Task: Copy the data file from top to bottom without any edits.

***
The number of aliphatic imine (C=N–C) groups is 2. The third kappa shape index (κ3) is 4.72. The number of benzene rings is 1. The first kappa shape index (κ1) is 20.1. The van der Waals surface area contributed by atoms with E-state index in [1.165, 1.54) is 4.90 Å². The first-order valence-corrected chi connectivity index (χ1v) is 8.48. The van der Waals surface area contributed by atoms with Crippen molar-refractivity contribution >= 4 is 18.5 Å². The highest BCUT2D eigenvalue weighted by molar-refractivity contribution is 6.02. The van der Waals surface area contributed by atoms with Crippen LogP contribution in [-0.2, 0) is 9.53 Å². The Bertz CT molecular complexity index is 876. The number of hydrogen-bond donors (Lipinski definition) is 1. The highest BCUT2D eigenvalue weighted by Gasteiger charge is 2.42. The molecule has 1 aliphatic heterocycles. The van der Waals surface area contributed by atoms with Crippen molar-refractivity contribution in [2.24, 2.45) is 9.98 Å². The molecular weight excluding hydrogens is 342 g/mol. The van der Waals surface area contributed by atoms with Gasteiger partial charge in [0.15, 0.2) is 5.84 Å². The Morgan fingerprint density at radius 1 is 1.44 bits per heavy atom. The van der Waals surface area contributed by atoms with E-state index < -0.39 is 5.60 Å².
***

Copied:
The number of aliphatic imine (C=N–C) groups is 2. The third kappa shape index (κ3) is 4.72. The number of benzene rings is 1. The first kappa shape index (κ1) is 20.1. The van der Waals surface area contributed by atoms with E-state index in [1.165, 1.54) is 4.90 Å². The first-order valence-corrected chi connectivity index (χ1v) is 8.48. The van der Waals surface area contributed by atoms with Crippen molar-refractivity contribution >= 4 is 18.5 Å². The highest BCUT2D eigenvalue weighted by molar-refractivity contribution is 6.02. The van der Waals surface area contributed by atoms with Crippen LogP contribution in [-0.2, 0) is 9.53 Å². The Bertz CT molecular complexity index is 876. The number of hydrogen-bond donors (Lipinski definition) is 1. The highest BCUT2D eigenvalue weighted by Gasteiger charge is 2.42. The molecule has 1 aliphatic heterocycles. The van der Waals surface area contributed by atoms with Crippen molar-refractivity contribution in [2.24, 2.45) is 9.98 Å². The molecular weight excluding hydrogens is 342 g/mol. The van der Waals surface area contributed by atoms with Gasteiger partial charge in [0.15, 0.2) is 5.84 Å². The Morgan fingerprint density at radius 1 is 1.44 bits per heavy atom. The van der Waals surface area contributed by atoms with E-state index < -0.39 is 5.60 Å².